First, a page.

A Short History of Bright Ideas
Renewable energy has sparked innovative thinking since the first Neanderthal basked outside A south-facing cave
By Dan Oko
Wave and Tide | Solar | Wind
London's blackened snow in Charles Dickens's A Christmas Carol was no Victorian embellishment. As early as 1662, demographer John Graunt concluded that as many as one in four deaths in the coal-choked city was the result of lung disease. Coal's environmental damage has lessened somewhat over the centuries, but the old-school fuel remains the United States' biggest source of global-warming carbon dioxide, and the preferred means of extracting it--mountaintop removal--destroys entire landscapes and poisons mountain streams.
In the meantime, the brightest minds of every generation have been intrigued by the potential of the sea, sun, and wind to provide cheap and clean power. Today's scientists are giddy over predictions that the United States could get 20 percent of its electricity from renewable sources within a decade, but they're merely the latest thinkers to be dazzled by the prospects of "alternative" energy. Here's a brief look at clean energy's past, present, and future.
Wave and Tide
In 1799, a patent for ocean energy was granted to a Parisian father and son named Girard, who envisioned harnessing the power of heavy ships rocking back and forth in a harbor.
Cost remains a barrier to many ocean-based energy technologies, but engineers at the U.K.'s University of Southampton are looking at a cheaper wave-power device called Anaconda. The 656-foot-long, 23-foot-diameter rubber tube would be anchored just beneath the sea's surface and tap wave motion to drive a turbine in its tail.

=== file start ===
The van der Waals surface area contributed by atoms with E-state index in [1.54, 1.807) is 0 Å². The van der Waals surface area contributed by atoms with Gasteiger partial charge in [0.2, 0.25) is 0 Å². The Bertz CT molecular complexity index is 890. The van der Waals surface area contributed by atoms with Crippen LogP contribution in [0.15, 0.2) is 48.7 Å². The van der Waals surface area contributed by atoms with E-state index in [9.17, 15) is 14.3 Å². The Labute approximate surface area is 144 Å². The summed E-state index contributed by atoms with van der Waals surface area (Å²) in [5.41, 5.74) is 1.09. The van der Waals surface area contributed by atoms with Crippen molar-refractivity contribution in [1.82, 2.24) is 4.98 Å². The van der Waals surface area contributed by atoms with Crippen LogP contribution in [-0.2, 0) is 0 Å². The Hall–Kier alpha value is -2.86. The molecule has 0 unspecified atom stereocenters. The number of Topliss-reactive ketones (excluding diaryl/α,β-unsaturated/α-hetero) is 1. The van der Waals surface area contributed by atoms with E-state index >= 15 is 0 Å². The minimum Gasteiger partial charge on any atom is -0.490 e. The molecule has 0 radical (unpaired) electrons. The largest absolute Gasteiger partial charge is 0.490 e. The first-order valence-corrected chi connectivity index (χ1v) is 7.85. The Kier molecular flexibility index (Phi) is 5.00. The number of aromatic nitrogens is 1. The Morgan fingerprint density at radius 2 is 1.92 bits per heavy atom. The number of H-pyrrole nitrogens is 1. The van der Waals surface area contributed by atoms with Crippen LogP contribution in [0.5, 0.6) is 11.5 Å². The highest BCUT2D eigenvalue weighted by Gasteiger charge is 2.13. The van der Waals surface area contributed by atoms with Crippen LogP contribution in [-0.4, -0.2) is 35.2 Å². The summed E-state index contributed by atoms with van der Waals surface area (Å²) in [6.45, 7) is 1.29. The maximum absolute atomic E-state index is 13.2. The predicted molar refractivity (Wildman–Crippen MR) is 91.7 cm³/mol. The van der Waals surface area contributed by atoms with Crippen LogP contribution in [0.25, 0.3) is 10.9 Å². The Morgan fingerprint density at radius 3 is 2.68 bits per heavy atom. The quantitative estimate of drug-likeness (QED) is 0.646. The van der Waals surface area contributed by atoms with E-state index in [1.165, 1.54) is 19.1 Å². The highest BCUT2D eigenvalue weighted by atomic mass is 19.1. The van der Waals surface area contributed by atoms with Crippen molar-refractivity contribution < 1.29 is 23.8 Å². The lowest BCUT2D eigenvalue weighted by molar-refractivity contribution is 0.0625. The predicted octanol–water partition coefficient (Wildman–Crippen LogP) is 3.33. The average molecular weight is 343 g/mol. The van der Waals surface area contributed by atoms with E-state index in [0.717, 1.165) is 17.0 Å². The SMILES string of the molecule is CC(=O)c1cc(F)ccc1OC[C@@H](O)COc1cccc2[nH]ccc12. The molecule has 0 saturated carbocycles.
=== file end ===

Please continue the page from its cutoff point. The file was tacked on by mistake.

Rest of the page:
Where We've Been
Efforts to tap the power of tides trace back to Roman times. Early mills put ocean currents to work processing grain, driving lumber mills, and pumping water. By the 18th century, 500 tidal mills dotted the Atlantic coast. The Eling Tide Mill in Hampshire, England, built more than 900 years ago and reopened after a 40-year hiatus in 1980, still grinds grain into flour.
Where We Are
In 2008, the phrase "British sea power" took on new meaning. Off the coast of Northern Ireland, in a shallow 1,500-foot-wide trench known as Strangford Lough, Bristol-based Marine Current Turbines installed the world's first commercial tidal power generator. Dubbed SeaGen, the $20 million device looks like an undersea windmill. With a 1.2-megawatt capacity, it can power more than 1,000 homes.
Three years ago, in New York City's East River--actually a tidal estuary--Verdant Power installed six demonstration turbines to supply electricity to a Manhattan supermarket. Verdant hopes to expand the project to 300 turbines that could power up to 10,000 homes in the city.
Where We're Going
Existing wave systems and tidal generators use the sea's kinetic energy to produce electricity. Ocean thermal energy conversion exploits temperature differences between the ocean surface and its colder depths. The system's greatest promise is in tropical regions, where surface water temperatures reach 80 degrees Fahrenheit, while 2,000 feet below it's nearly freezing. This differential can be tapped to vaporize liquids that then drive turbines. An experimental plant at Hawaii's Keahole Point produced 50,000 watts of electricity in 1979.
In 1882, French mathematician Augustin Mouchot used a sun-driven steam engine to print 500 copies per hour of the aptly named newspaper Le Journal du Soleil.
In the Southern California community of Santa Fe Springs, a new housing development will include 511 homes constructed with unobtrusive solar roof tiles. Combined with other conservation features, the high-efficiency panels could reduce residents' utility bills by 60 percent.
Despite current cost hurdles, the U.S. Department of Energy predicts that the price of photovoltaic power will compete with traditional electricity sources within 10 years.
Where We've Been
For as long as humans have built habitations, they have used solar energy for lighting and heating. The Greek philosopher Socrates noted that "in houses that look toward the south, the sun penetrates the portico in winter." The Romans improved on this concept by covering windows and doors with glass to capture heat. By the Victorian age in England, entire "glasshouses" were affixed to the south side of country estates, circulating warm air throughout the main structure. Early U.S. settlers found ways to utilize what we now call "passive solar" energy by orienting their Southwest adobes and New England saltboxes on an east-west axis to maximize (and minimize) solar exposure.